I’ve spoken about profit and passion in business before, in which I will elaborate on a little more in this post. Most people go into business with an expertise that they have.
I’ve spoken about profit and passion in business before, in which I will elaborate on a little more in this post. Most people go into business with the expertise that they have.
I’ve spoken about profit and passion in business before, in which I will elaborate on a little more in this post. Most people go into business with the expertise that they have. For instance, a dentist will open a dentistry practice; artists sell their artwork or someone with carpentry skills may open their workshop. You get the idea.
This expertise is also usually a passion that the person has for their trade. Since they have extensive experience in a particular area, it is a natural precursor to starting a business. Passion certainly has its place in business, and I would strongly discourage starting a business in something you have no passion for. However, there is a critical distinction you need to understand.
Your passion and your expertise are perfect for you. However, you may not be able to profit from your knowledge in raw form. What do I mean by that? Well, no amount of enthusiasm will bring bees to honey. You may have an incredible idea, fantastic expertise, and the know-how to deliver a product or service to market, but if you can’t get people to know, like and trust you, they will never follow you.
There are hundreds of thousands and millions of people trying to sell products and services every day to everyone. So the cold, harsh fact is that no one cares anything about what you are selling. Worse yet, most people avoid people who are straight out selling.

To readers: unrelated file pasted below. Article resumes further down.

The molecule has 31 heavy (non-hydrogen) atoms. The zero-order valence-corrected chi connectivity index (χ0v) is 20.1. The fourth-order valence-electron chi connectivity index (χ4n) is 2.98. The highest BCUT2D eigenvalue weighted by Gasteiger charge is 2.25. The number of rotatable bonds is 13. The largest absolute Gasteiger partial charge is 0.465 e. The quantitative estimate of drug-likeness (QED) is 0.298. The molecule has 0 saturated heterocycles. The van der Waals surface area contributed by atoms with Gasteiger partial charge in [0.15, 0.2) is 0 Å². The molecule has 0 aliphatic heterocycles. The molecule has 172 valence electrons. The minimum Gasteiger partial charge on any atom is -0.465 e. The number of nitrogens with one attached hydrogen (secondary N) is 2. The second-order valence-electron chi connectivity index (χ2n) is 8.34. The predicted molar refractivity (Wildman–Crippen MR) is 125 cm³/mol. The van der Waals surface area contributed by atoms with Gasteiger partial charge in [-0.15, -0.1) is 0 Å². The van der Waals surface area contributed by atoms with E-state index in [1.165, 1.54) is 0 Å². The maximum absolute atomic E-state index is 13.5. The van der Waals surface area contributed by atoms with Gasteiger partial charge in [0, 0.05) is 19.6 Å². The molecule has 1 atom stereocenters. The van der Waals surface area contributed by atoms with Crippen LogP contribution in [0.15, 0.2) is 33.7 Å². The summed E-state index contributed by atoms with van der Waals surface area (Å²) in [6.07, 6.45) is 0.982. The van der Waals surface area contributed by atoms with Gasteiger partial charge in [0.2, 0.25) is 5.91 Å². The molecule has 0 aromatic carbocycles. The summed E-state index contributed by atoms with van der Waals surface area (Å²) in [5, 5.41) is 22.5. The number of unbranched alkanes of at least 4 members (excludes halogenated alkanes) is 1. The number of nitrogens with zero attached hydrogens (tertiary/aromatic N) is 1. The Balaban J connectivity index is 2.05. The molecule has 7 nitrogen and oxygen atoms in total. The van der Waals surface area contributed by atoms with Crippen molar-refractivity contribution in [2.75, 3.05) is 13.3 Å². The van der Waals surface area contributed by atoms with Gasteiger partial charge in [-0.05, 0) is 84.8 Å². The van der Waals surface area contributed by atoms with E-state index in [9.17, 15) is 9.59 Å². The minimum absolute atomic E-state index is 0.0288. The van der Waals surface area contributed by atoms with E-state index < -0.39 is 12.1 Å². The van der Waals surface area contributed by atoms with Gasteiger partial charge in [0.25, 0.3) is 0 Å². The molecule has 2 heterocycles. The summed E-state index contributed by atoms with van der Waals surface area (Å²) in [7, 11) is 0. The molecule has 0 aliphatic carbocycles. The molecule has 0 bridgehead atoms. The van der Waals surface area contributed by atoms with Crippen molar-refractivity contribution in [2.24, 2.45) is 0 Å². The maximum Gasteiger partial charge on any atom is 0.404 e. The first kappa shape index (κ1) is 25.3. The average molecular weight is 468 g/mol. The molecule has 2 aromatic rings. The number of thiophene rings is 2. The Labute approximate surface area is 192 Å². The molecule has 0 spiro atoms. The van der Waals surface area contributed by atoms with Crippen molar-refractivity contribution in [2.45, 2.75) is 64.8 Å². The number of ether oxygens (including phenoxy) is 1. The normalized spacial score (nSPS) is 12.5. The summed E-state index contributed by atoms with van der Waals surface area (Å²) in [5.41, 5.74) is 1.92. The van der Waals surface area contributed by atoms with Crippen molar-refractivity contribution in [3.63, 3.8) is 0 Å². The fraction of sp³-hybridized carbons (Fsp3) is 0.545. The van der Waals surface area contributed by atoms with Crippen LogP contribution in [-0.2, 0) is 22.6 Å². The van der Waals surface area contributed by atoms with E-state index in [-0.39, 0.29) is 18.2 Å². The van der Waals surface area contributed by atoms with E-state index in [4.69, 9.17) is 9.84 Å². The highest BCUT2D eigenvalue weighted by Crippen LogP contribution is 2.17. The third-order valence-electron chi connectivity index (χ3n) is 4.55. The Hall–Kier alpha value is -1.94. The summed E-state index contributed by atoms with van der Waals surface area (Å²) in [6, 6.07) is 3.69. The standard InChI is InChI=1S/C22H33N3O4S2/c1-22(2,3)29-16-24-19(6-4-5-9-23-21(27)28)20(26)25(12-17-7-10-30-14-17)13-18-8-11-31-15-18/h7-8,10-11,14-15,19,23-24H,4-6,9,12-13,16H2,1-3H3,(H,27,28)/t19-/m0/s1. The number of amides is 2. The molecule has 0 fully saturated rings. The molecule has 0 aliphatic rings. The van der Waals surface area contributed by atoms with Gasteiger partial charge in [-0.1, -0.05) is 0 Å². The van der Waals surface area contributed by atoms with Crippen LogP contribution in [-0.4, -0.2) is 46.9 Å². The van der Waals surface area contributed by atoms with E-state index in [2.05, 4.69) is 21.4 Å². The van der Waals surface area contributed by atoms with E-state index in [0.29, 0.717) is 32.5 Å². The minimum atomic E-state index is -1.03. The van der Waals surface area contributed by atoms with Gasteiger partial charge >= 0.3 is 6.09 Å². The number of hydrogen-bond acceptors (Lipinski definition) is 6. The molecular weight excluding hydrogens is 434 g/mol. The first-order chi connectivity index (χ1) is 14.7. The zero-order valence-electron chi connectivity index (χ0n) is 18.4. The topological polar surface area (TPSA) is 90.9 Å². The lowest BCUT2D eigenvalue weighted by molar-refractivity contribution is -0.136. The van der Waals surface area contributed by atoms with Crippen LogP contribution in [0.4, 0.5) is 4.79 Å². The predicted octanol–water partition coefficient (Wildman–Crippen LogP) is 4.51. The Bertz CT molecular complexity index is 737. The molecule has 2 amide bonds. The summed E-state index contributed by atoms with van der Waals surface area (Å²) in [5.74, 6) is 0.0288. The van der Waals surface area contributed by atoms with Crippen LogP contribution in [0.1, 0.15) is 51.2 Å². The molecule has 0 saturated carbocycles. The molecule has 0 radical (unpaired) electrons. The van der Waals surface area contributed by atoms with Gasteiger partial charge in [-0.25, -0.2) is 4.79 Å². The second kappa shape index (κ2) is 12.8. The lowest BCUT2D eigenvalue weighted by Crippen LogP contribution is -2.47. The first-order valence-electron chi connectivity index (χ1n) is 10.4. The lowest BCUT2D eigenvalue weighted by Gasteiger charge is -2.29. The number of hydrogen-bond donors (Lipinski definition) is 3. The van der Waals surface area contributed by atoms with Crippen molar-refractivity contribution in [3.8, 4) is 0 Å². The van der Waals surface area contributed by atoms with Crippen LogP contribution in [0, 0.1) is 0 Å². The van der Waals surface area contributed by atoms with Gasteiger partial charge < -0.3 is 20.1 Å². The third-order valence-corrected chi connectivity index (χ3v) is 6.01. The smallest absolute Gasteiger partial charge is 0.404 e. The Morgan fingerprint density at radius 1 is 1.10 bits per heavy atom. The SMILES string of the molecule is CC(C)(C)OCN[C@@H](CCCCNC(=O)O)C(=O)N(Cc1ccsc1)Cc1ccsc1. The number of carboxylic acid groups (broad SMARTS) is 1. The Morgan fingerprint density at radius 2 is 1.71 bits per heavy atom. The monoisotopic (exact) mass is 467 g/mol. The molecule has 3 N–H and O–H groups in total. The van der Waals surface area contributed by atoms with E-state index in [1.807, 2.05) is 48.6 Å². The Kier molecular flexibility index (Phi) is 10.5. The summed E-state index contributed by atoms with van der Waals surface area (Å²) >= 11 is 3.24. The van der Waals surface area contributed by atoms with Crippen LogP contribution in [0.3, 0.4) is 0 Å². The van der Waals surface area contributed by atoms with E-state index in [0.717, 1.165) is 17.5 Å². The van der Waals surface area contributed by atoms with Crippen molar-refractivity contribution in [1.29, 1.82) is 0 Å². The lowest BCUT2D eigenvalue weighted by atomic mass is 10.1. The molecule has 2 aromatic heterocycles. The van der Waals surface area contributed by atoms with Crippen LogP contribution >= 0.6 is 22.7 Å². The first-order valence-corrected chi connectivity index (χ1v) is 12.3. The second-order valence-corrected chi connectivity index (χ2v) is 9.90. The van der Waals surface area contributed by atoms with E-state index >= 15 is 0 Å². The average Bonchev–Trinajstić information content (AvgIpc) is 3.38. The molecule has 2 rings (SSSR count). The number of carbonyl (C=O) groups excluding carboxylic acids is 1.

I routinely hang up on salesmen when they cold call me on the phone, I cross the street to avoid vendors who are trying to bring people into their stall. I actively avoid people who are selling things, although I love to buy things. Why would we avoid people who are trying to help us with the products and services that they have spent so much time creating?
The fact of the matter is this: most people who are trying to sell something use themselves as the mirror of the audience. I am a nurse, but I cannot make the mistake of thinking I know what nurses want. I can go into my bubble and create courses for nurses and bring them to market, but there is a strong likelihood that they will not sell. Why? Because I made them for me and for what I would want.
This type of sales does not work. Your product, your service, your knowledge, and your expertise must be used to provide solutions for other people. No matter how enthusiastic and passionate you are about your product or service, if you build it for yourself, then you are building a hobby and not a business.
Finding the Sweet Spot
Finding your customer’s sweet spot—that is the product or service they need, want, or desire is the key. How do you find the sweet spot? That is your market research. Market research is dismissed by the majority of small business owners who think they “get” their market and know what their audience wants. It is no coincidence that most small businesses dissolve in the first two years.
We can avoid this happening to you if you do your due diligence, figure out what your market wants from you and that you can deliver. This recipe is for building a successful business.